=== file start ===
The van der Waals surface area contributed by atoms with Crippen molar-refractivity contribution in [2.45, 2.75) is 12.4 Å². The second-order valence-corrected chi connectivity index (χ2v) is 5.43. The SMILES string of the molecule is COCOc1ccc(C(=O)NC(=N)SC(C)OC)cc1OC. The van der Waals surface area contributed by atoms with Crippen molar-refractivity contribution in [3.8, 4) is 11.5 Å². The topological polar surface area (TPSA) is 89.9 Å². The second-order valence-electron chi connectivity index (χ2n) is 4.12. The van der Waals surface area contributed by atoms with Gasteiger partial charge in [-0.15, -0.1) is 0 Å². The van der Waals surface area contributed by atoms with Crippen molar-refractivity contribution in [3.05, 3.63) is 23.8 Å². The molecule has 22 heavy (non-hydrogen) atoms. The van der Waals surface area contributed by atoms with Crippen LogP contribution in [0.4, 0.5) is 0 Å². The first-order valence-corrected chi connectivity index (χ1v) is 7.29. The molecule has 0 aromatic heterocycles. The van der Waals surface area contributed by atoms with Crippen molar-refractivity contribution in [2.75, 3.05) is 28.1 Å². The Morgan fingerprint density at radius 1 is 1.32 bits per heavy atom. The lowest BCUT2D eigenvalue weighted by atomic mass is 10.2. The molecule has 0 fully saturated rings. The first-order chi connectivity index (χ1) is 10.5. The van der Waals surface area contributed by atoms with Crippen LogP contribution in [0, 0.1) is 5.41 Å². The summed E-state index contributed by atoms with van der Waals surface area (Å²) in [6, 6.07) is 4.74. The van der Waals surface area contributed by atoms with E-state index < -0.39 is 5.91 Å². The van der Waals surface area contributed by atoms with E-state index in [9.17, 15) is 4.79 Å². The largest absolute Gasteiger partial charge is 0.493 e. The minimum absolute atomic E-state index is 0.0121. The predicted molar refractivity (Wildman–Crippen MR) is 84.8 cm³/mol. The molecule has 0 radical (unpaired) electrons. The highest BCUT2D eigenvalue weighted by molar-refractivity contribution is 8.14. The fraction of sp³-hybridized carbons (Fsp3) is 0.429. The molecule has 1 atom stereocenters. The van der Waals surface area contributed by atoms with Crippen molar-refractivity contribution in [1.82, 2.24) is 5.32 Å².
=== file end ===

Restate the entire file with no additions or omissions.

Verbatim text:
The van der Waals surface area contributed by atoms with Crippen molar-refractivity contribution in [2.45, 2.75) is 12.4 Å². The second-order valence-corrected chi connectivity index (χ2v) is 5.43. The SMILES string of the molecule is COCOc1ccc(C(=O)NC(=N)SC(C)OC)cc1OC. The van der Waals surface area contributed by atoms with Crippen molar-refractivity contribution in [3.8, 4) is 11.5 Å². The topological polar surface area (TPSA) is 89.9 Å². The second-order valence-electron chi connectivity index (χ2n) is 4.12. The van der Waals surface area contributed by atoms with Gasteiger partial charge in [-0.15, -0.1) is 0 Å². The van der Waals surface area contributed by atoms with Crippen molar-refractivity contribution in [3.05, 3.63) is 23.8 Å². The molecule has 22 heavy (non-hydrogen) atoms. The van der Waals surface area contributed by atoms with Crippen LogP contribution in [0.4, 0.5) is 0 Å². The first-order valence-corrected chi connectivity index (χ1v) is 7.29. The molecule has 0 aromatic heterocycles. The van der Waals surface area contributed by atoms with Crippen molar-refractivity contribution in [2.75, 3.05) is 28.1 Å². The Morgan fingerprint density at radius 1 is 1.32 bits per heavy atom. The lowest BCUT2D eigenvalue weighted by atomic mass is 10.2. The molecule has 0 fully saturated rings. The first-order chi connectivity index (χ1) is 10.5. The van der Waals surface area contributed by atoms with Crippen LogP contribution in [0, 0.1) is 5.41 Å². The summed E-state index contributed by atoms with van der Waals surface area (Å²) in [6, 6.07) is 4.74. The van der Waals surface area contributed by atoms with E-state index < -0.39 is 5.91 Å². The van der Waals surface area contributed by atoms with E-state index in [9.17, 15) is 4.79 Å². The largest absolute Gasteiger partial charge is 0.493 e. The minimum absolute atomic E-state index is 0.0121. The predicted molar refractivity (Wildman–Crippen MR) is 84.8 cm³/mol. The molecule has 0 radical (unpaired) electrons. The highest BCUT2D eigenvalue weighted by molar-refractivity contribution is 8.14. The fraction of sp³-hybridized carbons (Fsp3) is 0.429. The molecule has 1 atom stereocenters. The van der Waals surface area contributed by atoms with Crippen molar-refractivity contribution in [1.82, 2.24) is 5.32 Å².